That would mean enormous commissions for the managers of those funds. And those who would be likely to benefit showed their appreciation, in advance: During the 2000 election, according to, campaign contributors in the two categories labeled "securities and investment" and "miscellaneous finance" (basically individual wheeler-dealers) gave Mr. Bush almost six times as much as they gave Al Gore.

Here, too, Mr. Bush's past is prologue. I reported in an earlier column the story of Utimco, the University of Texas fund that, while Mr. Bush was governor and the current secretary of commerce, Donald Evans, headed the U.T. regents, placed more than $1 billion with private funds, many with close business or political ties to Mr. Bush himself. Among the beneficiaries were the Wyly brothers, who later financed a crucial smear campaign against John McCain. ("Bush reveals his poisonous colors" was the headline of a piece about that campaign, written by the online pundit Andrew Sullivan.)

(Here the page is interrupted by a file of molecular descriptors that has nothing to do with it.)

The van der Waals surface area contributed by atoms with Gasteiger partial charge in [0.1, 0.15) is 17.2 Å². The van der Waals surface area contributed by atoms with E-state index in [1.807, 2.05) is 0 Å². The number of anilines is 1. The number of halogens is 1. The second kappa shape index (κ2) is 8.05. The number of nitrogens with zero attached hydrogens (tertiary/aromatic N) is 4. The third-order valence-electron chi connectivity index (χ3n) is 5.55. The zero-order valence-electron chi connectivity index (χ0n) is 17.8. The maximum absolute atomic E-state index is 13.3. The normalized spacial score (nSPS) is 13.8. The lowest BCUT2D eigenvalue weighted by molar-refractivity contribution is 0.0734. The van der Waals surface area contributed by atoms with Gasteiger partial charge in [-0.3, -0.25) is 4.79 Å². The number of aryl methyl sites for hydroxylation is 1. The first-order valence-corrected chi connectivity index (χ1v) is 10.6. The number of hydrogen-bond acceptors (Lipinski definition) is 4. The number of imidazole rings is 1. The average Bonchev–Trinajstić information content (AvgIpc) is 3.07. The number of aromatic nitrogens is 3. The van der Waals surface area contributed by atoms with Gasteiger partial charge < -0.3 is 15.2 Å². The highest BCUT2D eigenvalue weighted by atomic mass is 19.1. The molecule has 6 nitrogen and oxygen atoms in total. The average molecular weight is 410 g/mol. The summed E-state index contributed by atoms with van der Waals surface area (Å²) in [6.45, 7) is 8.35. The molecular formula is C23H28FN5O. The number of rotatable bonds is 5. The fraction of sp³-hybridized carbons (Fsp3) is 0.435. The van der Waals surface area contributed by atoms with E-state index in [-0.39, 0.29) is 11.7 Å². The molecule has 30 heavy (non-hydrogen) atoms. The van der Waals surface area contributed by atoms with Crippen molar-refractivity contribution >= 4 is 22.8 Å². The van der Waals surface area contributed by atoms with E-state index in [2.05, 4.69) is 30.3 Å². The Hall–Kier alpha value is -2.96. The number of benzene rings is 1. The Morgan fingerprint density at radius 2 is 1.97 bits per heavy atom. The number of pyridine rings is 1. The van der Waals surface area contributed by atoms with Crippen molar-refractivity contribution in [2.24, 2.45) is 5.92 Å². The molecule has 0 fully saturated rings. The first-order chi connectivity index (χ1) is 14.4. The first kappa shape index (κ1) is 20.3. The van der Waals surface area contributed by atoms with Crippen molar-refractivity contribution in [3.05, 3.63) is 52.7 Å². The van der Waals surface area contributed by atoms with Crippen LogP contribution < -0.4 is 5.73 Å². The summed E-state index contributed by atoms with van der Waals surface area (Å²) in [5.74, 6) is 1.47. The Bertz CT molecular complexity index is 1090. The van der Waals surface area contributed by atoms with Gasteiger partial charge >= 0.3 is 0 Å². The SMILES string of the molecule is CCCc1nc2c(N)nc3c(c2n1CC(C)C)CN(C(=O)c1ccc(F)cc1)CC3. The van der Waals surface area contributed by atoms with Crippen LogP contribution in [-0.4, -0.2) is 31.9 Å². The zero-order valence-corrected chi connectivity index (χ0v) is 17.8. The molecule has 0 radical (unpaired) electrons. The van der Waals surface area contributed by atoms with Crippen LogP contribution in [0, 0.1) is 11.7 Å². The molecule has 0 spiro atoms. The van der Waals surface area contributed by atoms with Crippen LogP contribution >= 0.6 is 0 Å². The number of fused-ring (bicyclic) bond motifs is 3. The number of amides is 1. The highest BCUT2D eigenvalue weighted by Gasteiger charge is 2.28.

Could America's retirement savings really be used to reward the administration's friends? Ask the teachers of Texas. In one of many odd deals during Mr. Bush's time as governor, the Texas teachers' retirement system sold several buildings without open bids, taking a $70 million loss, to a company controlled by Richard Rainwater, a prime mover behind Mr. Bush's rise to wealth.

In an Aug. 16, 1998, article in The Houston Chronicle — which should be required reading for anyone trying to understand the Bush administration — the reporter, R. G. Ratcliffe, matter-of-factly summarized this and many other unusual deals thus: "A pattern emerges: When a Bush is in power, Bush's business associates benefit."

Of course, personal Social Security accounts would have to be managed by nationally reputable institutions. Mr. Bush couldn't give the business to his old Texas cronies — could he?